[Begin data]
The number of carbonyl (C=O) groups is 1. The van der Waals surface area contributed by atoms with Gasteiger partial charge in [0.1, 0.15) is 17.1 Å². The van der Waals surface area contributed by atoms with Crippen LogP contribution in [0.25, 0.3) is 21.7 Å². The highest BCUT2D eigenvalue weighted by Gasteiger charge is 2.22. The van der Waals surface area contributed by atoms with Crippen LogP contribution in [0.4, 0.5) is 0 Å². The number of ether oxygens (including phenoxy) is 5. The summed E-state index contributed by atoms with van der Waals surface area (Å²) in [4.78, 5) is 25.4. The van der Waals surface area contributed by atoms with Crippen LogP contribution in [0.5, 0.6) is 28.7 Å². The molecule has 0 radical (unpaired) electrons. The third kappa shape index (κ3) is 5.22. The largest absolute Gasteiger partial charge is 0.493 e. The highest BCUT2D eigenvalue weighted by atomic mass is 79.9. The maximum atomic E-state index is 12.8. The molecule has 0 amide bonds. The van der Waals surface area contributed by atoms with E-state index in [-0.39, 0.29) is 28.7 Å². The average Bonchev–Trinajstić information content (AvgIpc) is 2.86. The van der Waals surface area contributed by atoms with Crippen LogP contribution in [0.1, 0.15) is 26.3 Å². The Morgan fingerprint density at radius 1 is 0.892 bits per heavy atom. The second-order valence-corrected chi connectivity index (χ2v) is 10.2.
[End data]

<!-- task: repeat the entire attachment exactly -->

The number of carbonyl (C=O) groups is 1. The van der Waals surface area contributed by atoms with Gasteiger partial charge in [0.1, 0.15) is 17.1 Å². The van der Waals surface area contributed by atoms with Crippen LogP contribution in [0.25, 0.3) is 21.7 Å². The highest BCUT2D eigenvalue weighted by Gasteiger charge is 2.22. The van der Waals surface area contributed by atoms with Crippen LogP contribution in [0.4, 0.5) is 0 Å². The number of ether oxygens (including phenoxy) is 5. The summed E-state index contributed by atoms with van der Waals surface area (Å²) in [4.78, 5) is 25.4. The van der Waals surface area contributed by atoms with Crippen LogP contribution in [0.5, 0.6) is 28.7 Å². The molecule has 0 radical (unpaired) electrons. The third kappa shape index (κ3) is 5.22. The largest absolute Gasteiger partial charge is 0.493 e. The highest BCUT2D eigenvalue weighted by atomic mass is 79.9. The maximum atomic E-state index is 12.8. The molecule has 0 amide bonds. The van der Waals surface area contributed by atoms with E-state index in [-0.39, 0.29) is 28.7 Å². The average Bonchev–Trinajstić information content (AvgIpc) is 2.86. The van der Waals surface area contributed by atoms with Crippen LogP contribution in [0.1, 0.15) is 26.3 Å². The Morgan fingerprint density at radius 1 is 0.892 bits per heavy atom. The second-order valence-corrected chi connectivity index (χ2v) is 10.2.